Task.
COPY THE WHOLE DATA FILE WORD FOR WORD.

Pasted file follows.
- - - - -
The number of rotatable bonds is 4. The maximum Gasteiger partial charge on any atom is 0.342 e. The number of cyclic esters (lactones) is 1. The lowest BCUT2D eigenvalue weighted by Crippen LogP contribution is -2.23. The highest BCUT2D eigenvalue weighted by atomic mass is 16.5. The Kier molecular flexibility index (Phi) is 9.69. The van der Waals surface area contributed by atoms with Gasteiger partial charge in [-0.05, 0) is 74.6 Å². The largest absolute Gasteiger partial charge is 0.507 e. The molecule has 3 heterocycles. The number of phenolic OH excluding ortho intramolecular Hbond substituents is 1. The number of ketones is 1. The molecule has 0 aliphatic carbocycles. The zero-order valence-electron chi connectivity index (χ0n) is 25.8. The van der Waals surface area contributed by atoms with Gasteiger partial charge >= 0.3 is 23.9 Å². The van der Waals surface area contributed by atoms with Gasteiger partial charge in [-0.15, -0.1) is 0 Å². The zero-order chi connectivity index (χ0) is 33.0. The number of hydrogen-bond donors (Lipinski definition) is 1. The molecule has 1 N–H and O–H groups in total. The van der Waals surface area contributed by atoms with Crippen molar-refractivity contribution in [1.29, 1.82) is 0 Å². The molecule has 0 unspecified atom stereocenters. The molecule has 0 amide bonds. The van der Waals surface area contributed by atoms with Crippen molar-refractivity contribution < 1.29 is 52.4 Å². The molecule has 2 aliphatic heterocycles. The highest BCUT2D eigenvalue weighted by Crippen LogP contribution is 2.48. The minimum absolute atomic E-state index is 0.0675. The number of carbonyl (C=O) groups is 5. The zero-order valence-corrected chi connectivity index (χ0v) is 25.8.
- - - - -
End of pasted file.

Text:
The number of rotatable bonds is 4. The maximum Gasteiger partial charge on any atom is 0.342 e. The number of cyclic esters (lactones) is 1. The lowest BCUT2D eigenvalue weighted by Crippen LogP contribution is -2.23. The highest BCUT2D eigenvalue weighted by atomic mass is 16.5. The Kier molecular flexibility index (Phi) is 9.69. The van der Waals surface area contributed by atoms with Gasteiger partial charge in [-0.05, 0) is 74.6 Å². The largest absolute Gasteiger partial charge is 0.507 e. The molecule has 3 heterocycles. The number of phenolic OH excluding ortho intramolecular Hbond substituents is 1. The number of ketones is 1. The molecule has 0 aliphatic carbocycles. The zero-order valence-electron chi connectivity index (χ0n) is 25.8. The van der Waals surface area contributed by atoms with Gasteiger partial charge >= 0.3 is 23.9 Å². The van der Waals surface area contributed by atoms with Gasteiger partial charge in [-0.15, -0.1) is 0 Å². The zero-order chi connectivity index (χ0) is 33.0. The number of hydrogen-bond donors (Lipinski definition) is 1. The molecule has 1 N–H and O–H groups in total. The van der Waals surface area contributed by atoms with Crippen molar-refractivity contribution in [1.29, 1.82) is 0 Å². The molecule has 0 unspecified atom stereocenters. The molecule has 0 amide bonds. The van der Waals surface area contributed by atoms with Crippen molar-refractivity contribution < 1.29 is 52.4 Å². The molecule has 2 aliphatic heterocycles. The highest BCUT2D eigenvalue weighted by Crippen LogP contribution is 2.48. The minimum absolute atomic E-state index is 0.0675. The number of carbonyl (C=O) groups is 5. The zero-order valence-corrected chi connectivity index (χ0v) is 25.8.